Appellants' petition was filed on January 25, 1949, less than thirty days after they allege they first learned of the foreclosure proceedings. The prayer of the petition was that the decree of sale be set aside; that the decree confirming the sale be vacated and set aside; and that the petition filed be permitted to stand as an answer to the original complaint. A further prayer of the petition was that the court order Stella Ginger to comply with the decree entered in the divorce suit directing conveyance of the premises to their father, Frank Ginger.

Appellee filed a motion to strike this petition on the grounds that said petition was not filed within ninety days after the termination of military service by appellants; that the appellants had been guilty of laches in not commencing proceedings to set aside the decree for approximately three years after they had terminated their military service; and for the further reason that appellants did not allege that they had any legal or equitable interest in the real estate which was sold in the foreclosure proceedings.

The amended petition seems to be a petition in the nature of a bill of review impeaching the foreclosure decree sought to be set aside for fraud or mistake in ignoring appellants' military status before the entry of a default decree in the foreclosure proceedings, which resulted in the sale of premises in which appellants claim an equitable interest. It is not apparent how this court has jurisdiction. A freehold does not appear to be involved in this appeal. A freehold is involved in all cases where the necessary result of the judgment or decree is that one party gains and the other party loses a freehold estate, and also in cases where the title to a freehold is so put in issue by the pleadings that the decision of the case necessarily involves a decision of such issue. (Ziegler v. Perbix, 380 Ill. 264.) Here, the petition prayed that the decree of sale in the foreclosure proceeding be set aside, that the decree confirming the sale be vacated and set aside, and that the petition stand as an answer to the original complaint in the foreclosure proceeding. A further prayer was that one of the defendants be compelled to comply with a former decree in another suit, whereby she was directed to make conveyance of the premises in question.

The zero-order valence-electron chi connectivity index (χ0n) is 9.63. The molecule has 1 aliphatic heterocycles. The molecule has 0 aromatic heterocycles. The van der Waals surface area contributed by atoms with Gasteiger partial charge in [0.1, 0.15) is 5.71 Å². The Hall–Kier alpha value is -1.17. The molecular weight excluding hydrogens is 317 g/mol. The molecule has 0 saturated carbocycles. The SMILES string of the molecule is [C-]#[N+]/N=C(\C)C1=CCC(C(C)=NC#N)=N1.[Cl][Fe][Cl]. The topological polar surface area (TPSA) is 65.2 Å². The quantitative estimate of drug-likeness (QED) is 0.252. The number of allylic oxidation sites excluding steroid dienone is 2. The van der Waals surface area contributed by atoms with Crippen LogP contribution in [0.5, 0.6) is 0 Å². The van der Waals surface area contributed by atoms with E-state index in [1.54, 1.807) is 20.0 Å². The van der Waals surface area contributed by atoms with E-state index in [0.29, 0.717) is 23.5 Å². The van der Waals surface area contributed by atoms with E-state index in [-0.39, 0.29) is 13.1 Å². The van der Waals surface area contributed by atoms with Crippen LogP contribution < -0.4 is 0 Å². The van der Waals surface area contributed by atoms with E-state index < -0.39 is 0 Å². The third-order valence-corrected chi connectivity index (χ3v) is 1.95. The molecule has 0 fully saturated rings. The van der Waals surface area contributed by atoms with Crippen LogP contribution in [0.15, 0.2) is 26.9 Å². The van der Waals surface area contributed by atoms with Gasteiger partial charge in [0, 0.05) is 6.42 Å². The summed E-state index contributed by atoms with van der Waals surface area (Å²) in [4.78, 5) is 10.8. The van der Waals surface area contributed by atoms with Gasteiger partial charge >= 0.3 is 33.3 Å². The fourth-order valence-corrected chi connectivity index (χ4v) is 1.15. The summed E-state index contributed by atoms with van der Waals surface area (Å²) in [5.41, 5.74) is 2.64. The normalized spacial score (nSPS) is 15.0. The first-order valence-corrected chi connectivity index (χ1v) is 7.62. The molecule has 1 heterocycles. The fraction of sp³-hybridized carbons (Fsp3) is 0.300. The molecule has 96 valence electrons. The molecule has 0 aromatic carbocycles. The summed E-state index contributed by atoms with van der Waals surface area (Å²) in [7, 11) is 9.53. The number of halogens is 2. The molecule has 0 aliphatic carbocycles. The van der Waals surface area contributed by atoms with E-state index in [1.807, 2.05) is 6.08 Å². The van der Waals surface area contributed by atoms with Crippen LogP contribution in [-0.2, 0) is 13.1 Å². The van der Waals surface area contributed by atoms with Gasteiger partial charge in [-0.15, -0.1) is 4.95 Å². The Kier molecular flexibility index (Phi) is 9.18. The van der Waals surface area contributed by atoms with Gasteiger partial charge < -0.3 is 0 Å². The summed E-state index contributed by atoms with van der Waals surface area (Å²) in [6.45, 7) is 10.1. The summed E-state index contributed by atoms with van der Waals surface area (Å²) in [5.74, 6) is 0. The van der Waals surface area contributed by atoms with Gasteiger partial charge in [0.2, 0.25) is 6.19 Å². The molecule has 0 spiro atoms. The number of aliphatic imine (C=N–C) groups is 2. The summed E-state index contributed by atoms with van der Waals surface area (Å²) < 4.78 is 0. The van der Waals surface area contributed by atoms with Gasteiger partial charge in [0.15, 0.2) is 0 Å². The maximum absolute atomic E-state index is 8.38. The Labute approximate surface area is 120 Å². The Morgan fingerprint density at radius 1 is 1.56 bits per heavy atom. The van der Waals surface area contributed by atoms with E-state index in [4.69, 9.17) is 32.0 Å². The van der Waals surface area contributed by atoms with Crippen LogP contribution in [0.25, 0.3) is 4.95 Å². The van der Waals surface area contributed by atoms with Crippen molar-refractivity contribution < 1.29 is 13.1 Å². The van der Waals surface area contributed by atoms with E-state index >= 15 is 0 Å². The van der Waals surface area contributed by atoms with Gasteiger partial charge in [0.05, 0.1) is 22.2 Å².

The only controversy between the parties concerns the right of appellants to defend in the foreclosure proceedings. The setting aside of the master's deed would be merely incidental to the right to defend in the original suit to foreclose the trust deed, and does not involve a freehold. (Callner v. Greenberg, 372 Ill. 176; Lennartz v. Boddie, 304 Ill. 484.) Had the prayer of the petition been granted, appellants would merely have been given the right to interpose a defense in the foreclosure proceedings. This does not involve a freehold, and this court does not have jurisdiction to entertain the appeal. Ziegler v. Perbix, 380 Ill. 264; Davis v. Oliver, 371 Ill. 287; Kronenberger v. Heinemann, 190 Ill. 17; Wilkinson v. Gage, 133 Ill. 137.

No ground of appeal to this court is suggested in the briefs of either appellants or appellee. The cause is accordingly transferred to the Appellate Court for the First District.

Cause transferred.